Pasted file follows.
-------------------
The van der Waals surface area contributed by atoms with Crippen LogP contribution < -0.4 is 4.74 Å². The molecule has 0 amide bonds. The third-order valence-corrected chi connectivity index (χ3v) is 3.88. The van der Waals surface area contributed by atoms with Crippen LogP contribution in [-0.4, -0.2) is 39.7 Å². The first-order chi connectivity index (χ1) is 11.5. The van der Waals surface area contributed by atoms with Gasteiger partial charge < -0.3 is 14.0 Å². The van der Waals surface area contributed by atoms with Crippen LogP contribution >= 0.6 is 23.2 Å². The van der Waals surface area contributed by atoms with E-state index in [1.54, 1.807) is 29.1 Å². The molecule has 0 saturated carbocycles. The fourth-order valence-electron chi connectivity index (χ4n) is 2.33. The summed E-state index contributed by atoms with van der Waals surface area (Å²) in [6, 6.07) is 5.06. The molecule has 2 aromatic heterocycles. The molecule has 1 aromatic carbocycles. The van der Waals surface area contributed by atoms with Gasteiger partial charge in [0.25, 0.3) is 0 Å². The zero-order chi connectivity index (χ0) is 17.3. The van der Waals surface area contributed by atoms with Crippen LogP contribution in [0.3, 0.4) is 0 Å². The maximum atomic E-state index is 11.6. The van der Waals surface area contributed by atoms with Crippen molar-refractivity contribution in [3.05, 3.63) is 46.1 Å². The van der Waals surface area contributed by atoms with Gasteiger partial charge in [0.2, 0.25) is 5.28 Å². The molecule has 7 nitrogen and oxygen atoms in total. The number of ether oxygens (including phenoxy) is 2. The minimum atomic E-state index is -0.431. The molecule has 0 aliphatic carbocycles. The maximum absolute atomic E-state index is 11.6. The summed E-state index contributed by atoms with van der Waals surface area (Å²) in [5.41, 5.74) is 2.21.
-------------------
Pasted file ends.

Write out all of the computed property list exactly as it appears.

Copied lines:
The van der Waals surface area contributed by atoms with Crippen LogP contribution < -0.4 is 4.74 Å². The molecule has 0 amide bonds. The third-order valence-corrected chi connectivity index (χ3v) is 3.88. The van der Waals surface area contributed by atoms with Crippen LogP contribution in [-0.4, -0.2) is 39.7 Å². The first-order chi connectivity index (χ1) is 11.5. The van der Waals surface area contributed by atoms with Gasteiger partial charge < -0.3 is 14.0 Å². The van der Waals surface area contributed by atoms with Crippen LogP contribution >= 0.6 is 23.2 Å². The van der Waals surface area contributed by atoms with E-state index in [1.54, 1.807) is 29.1 Å². The molecule has 0 saturated carbocycles. The fourth-order valence-electron chi connectivity index (χ4n) is 2.33. The summed E-state index contributed by atoms with van der Waals surface area (Å²) in [6, 6.07) is 5.06. The molecule has 2 aromatic heterocycles. The molecule has 1 aromatic carbocycles. The van der Waals surface area contributed by atoms with Gasteiger partial charge in [0.25, 0.3) is 0 Å². The zero-order chi connectivity index (χ0) is 17.3. The van der Waals surface area contributed by atoms with Crippen LogP contribution in [0.3, 0.4) is 0 Å². The maximum atomic E-state index is 11.6. The van der Waals surface area contributed by atoms with Crippen molar-refractivity contribution in [3.05, 3.63) is 46.1 Å². The van der Waals surface area contributed by atoms with Gasteiger partial charge in [0.2, 0.25) is 5.28 Å². The molecule has 7 nitrogen and oxygen atoms in total. The number of ether oxygens (including phenoxy) is 2. The minimum atomic E-state index is -0.431. The molecule has 0 aliphatic carbocycles. The maximum absolute atomic E-state index is 11.6. The summed E-state index contributed by atoms with van der Waals surface area (Å²) in [5.41, 5.74) is 2.21.